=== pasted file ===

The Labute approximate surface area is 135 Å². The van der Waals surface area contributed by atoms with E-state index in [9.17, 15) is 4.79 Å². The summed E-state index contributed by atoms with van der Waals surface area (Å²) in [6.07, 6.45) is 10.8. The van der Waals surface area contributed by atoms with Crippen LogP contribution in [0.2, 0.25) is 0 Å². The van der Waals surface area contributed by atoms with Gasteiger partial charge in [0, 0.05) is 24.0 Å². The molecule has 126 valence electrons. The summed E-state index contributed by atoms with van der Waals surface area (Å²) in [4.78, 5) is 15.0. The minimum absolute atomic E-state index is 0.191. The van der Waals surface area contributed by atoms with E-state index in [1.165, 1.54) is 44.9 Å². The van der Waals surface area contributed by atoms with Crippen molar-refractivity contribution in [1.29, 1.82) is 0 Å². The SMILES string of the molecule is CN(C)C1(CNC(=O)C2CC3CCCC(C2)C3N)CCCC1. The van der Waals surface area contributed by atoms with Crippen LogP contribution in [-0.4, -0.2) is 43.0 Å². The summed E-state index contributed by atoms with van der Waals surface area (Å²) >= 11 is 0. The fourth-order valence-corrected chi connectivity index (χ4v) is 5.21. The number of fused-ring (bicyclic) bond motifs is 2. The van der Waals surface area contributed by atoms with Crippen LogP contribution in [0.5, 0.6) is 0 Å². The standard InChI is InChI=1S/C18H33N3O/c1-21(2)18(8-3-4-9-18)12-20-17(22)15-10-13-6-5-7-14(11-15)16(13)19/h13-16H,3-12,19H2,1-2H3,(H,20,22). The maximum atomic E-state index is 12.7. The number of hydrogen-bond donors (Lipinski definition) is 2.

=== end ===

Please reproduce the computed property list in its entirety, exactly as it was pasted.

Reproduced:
The Labute approximate surface area is 135 Å². The van der Waals surface area contributed by atoms with E-state index in [9.17, 15) is 4.79 Å². The summed E-state index contributed by atoms with van der Waals surface area (Å²) in [6.07, 6.45) is 10.8. The van der Waals surface area contributed by atoms with Crippen LogP contribution in [0.2, 0.25) is 0 Å². The van der Waals surface area contributed by atoms with Gasteiger partial charge in [0, 0.05) is 24.0 Å². The molecule has 126 valence electrons. The summed E-state index contributed by atoms with van der Waals surface area (Å²) in [4.78, 5) is 15.0. The minimum absolute atomic E-state index is 0.191. The van der Waals surface area contributed by atoms with E-state index in [1.165, 1.54) is 44.9 Å². The van der Waals surface area contributed by atoms with Crippen molar-refractivity contribution in [1.29, 1.82) is 0 Å². The SMILES string of the molecule is CN(C)C1(CNC(=O)C2CC3CCCC(C2)C3N)CCCC1. The van der Waals surface area contributed by atoms with Crippen LogP contribution in [-0.4, -0.2) is 43.0 Å². The summed E-state index contributed by atoms with van der Waals surface area (Å²) >= 11 is 0. The fourth-order valence-corrected chi connectivity index (χ4v) is 5.21. The number of fused-ring (bicyclic) bond motifs is 2. The van der Waals surface area contributed by atoms with Crippen LogP contribution in [0.5, 0.6) is 0 Å². The standard InChI is InChI=1S/C18H33N3O/c1-21(2)18(8-3-4-9-18)12-20-17(22)15-10-13-6-5-7-14(11-15)16(13)19/h13-16H,3-12,19H2,1-2H3,(H,20,22). The maximum atomic E-state index is 12.7. The number of hydrogen-bond donors (Lipinski definition) is 2.